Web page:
Knee injuries put Serena Williams’ career in danger

Serena Williams: Years of play has eroded her cartilage. Picture: Matthew Stockman/Getty Images
Serena Williams: Years of play has eroded her cartilage. Picture: Matthew Stockman/Getty Images
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It has been seven weeks since anyone saw Serena Williams on a tennis court but, according to her coach, Patrick Mouratoglou, that is not because she is nursing a wounded ego, it because she is trying to save her career.

Williams was within touching distance of making history at the US Open – had she won the title there, she would have completed the calendar Grand Slam and become on the fourth woman in history to do so. But Roberta Vinci upended her in the semi-finals and since then, Williams has been in hiding. A couple of weeks later she announced that her season was over and she was taking a complete break from the sport.

According to Mouratoglou, Williams had lost to Vinci partly because the pressure was getting to her and partly because she was in agony due to a chronic condition in both knees.

“That was the first thing she said when she came to the court [to practise before the semi-final], ‘my knees hurt so much today’, so she was struggling for moving,” Mouratoglou said at the announcement of his new role as an ambassador for Maui Jim sunglasses.

“The [problem is the] same as for Rafa [Nadal]. It’s just playing for so many years, the cartilage is [gone]. Not all of it, but a big part so the bones just hit themselves. She has bone bruises and if you keep on playing with this for too long, too much, the next step is a stress fracture.

“Her knees needed rest. There was no other option and we knew that at some point we had to do it, she plays with pain all the time.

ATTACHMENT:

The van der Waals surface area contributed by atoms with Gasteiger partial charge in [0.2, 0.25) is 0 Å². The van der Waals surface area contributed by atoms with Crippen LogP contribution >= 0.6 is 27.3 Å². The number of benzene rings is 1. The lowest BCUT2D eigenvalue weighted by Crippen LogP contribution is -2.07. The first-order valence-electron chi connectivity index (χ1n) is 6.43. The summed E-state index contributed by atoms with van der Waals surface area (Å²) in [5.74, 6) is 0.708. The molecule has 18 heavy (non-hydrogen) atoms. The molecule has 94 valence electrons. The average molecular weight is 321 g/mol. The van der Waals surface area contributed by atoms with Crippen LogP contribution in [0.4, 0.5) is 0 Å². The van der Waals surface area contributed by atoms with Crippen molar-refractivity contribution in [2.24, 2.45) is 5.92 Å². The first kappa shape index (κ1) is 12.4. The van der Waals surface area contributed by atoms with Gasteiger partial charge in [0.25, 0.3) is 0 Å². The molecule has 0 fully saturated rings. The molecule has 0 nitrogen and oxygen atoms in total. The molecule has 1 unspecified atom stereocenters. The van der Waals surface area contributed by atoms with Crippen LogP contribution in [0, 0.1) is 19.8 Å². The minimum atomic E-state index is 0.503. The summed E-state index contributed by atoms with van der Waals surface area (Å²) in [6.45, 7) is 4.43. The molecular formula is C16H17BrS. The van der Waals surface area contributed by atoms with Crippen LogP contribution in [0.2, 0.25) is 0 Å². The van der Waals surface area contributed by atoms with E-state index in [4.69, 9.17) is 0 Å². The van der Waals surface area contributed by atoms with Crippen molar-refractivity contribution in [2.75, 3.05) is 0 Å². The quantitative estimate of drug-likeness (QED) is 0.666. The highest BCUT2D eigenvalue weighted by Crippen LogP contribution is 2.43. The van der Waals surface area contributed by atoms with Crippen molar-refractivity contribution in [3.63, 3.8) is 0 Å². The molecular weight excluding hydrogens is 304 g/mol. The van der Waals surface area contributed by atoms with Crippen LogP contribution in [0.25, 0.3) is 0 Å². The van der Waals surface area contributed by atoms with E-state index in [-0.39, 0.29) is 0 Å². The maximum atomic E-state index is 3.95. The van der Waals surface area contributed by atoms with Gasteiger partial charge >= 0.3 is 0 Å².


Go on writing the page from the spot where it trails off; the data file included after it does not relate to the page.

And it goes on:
“The second thing is the injury can get really worse, and at her age her career could really be in danger if she went too far and got more injured like you know Rafa did it, for example, in the past. He kept on playing with the same problem and then it got worse and he had to stop for almost a year; we don’t want this to happen. She is 34, if she has to stop for a year then it is really bad for her future, especially now.”

It took Williams more than a fortnight before she could bring herself to speak to Mouratoglou after the loss but he was expecting an emotional reaction from his charge. He knew to let her be and he was always confident that she would come to terms with defeat and disappointment and be ready to fight again. The next question was when her body would be strong enough to let her work again. That, as it turned out, was sooner rather than later: Williams is now champing at the bit to get back to the practice courts and Mouratoglou is doing his best to keep her reined in. She has two months to prepare for her next match at the Hopman Cup in Australia in January.

“She doesn’t want to talk when she’s depressed,” he said. “She was depressed because she didn’t reach her goal. The reaction was quite strong. She does everything with 100 per cent of her heart so of course when you do so, you are more disappointed when you don’t reach your goal and plus she has a level of expectation that is much higher than anyone.

“And I feel that she’s already motivated for the new season and that she is ready too early actually, so I told her to calm down, because it’s too early; to go for practice at 100 per cent, it’s too early.”